• “A classic in style and form…Introduces the reader to the whole world of jook joints, lying contests, and tall-tale sessions that make up the drama of the folk life of black people in the rural South.”

    Mary Helen Washington, professor, University of Maryland

  • “Authentic in feeling, plenty of race humor, [an] excellent cross section.”

    Kirkus Reviews

  • Winner of the AudioFile Earphones Award

Listener Opinions

  • 4 out of 54 out of 54 out of 54 out of 54 out of 5 Jacqueline | 2/17/2014

    " Often termed as anthropology but reads like a story. Hurston blurs the boundaries of the genre to produce this wonderful book "

  • 5 out of 55 out of 55 out of 55 out of 55 out of 5 Waheedah Bilal | 2/13/2014

    " Ms. Hurston was a gifted storyteller, but she was also a trained anthropologist. Both skills are captured in this text, which is one of the finest collections of Black American folktales assembled. Her use of dialect is the most authentic anyone before her or since has done; it is simply spot on -- not demeaning or insulting, just dialect. I read these stories to my children when they were young, then consulted them when I was a grad student. Another classic; she was a genius. "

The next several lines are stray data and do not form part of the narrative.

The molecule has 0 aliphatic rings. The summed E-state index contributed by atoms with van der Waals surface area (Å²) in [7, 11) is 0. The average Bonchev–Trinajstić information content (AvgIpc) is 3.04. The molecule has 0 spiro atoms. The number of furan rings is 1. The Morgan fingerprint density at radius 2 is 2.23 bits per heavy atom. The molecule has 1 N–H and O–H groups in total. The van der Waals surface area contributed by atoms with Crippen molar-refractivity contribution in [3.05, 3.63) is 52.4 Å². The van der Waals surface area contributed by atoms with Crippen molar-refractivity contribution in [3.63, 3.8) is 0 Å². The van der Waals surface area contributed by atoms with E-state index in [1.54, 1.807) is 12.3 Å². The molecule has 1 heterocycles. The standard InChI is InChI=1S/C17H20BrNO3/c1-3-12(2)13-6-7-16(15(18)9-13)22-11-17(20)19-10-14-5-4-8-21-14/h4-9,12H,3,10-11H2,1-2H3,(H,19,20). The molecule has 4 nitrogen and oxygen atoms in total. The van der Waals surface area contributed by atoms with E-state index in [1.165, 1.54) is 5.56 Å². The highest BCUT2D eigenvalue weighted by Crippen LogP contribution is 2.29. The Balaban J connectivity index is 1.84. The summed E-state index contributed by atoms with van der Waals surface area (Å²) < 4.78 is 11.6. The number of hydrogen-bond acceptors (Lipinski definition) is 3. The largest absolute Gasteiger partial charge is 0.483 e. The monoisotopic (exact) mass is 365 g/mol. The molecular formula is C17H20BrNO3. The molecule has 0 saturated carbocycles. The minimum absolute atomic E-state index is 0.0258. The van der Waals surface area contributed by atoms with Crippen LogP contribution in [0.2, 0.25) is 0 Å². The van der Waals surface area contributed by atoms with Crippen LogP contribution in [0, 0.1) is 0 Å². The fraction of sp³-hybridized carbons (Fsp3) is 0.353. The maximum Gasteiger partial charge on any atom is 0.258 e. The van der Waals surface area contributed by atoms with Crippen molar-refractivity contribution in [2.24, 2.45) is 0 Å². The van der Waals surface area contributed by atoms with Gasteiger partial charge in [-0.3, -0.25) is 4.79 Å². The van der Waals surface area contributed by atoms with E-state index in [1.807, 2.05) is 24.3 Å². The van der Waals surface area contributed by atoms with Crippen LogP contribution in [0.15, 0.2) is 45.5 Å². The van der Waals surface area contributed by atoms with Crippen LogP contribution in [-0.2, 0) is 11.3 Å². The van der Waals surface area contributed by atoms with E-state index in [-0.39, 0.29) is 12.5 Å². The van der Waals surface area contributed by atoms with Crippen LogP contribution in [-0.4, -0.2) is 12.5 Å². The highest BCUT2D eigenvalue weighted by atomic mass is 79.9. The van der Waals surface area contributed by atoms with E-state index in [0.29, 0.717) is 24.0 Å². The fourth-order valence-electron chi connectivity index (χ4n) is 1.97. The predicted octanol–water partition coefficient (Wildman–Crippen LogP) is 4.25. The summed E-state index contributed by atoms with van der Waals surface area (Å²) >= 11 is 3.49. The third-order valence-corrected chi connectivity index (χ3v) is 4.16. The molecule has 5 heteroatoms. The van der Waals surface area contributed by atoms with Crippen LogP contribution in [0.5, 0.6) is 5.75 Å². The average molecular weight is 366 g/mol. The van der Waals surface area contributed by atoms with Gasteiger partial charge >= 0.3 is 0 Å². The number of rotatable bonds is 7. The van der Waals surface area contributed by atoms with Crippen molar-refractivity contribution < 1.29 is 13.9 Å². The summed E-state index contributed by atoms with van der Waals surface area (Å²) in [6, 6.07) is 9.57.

• 5 out of 55 out of 55 out of 55 out of 55 out of 5 Paul Haspel | 1/31/2014

    " Folklore is all around us, it seems. At a time when anthropologists were seeking out the most isolated populations possible, in order to find what about them was "quaint" or different, Zora Neale Hurston had the presence of mind to perceive that a brilliant and resonant folk culture was to be found in her own hometown of Eatonville, Florida. Therefore she left her university studies in the North and returned to her Southern hometown to gather examples of African-American folk culture. The first part of Mules and Men shows Hurston arriving in Eatonville, establishing rapport with her fellow citizens of the town (making sure to let the townspeople know that her university education has not caused her to take on fancy airs), and gathering stories and songs from all over Central Florida, though she exposes herself to some danger in the process. In the second part, she travels to New Orleans and goes to great lengths to learn about vodun ("voodoo"). One can see in this book foreshadowings of the novelistic work that Hurston would do in her masterpiece, Their Eyes Were Watching God. Some readers might want to see more synthesis and interpretation of the folklore, especially in the first section. But Hurston seems to have been content to gather and present the material, and to let this African-American folklore of the American South speak for itself. A helpful appendix contains songs (with their musical arrangements), along with vodun formulae, paraphernalia, and prescriptions. This edition also includes a helpful afterword by Henry Louis Gates Jr., along with the moving and evocative essay "In Search of Zora Neale Hurston" by Alice Walker. Highly recommended. "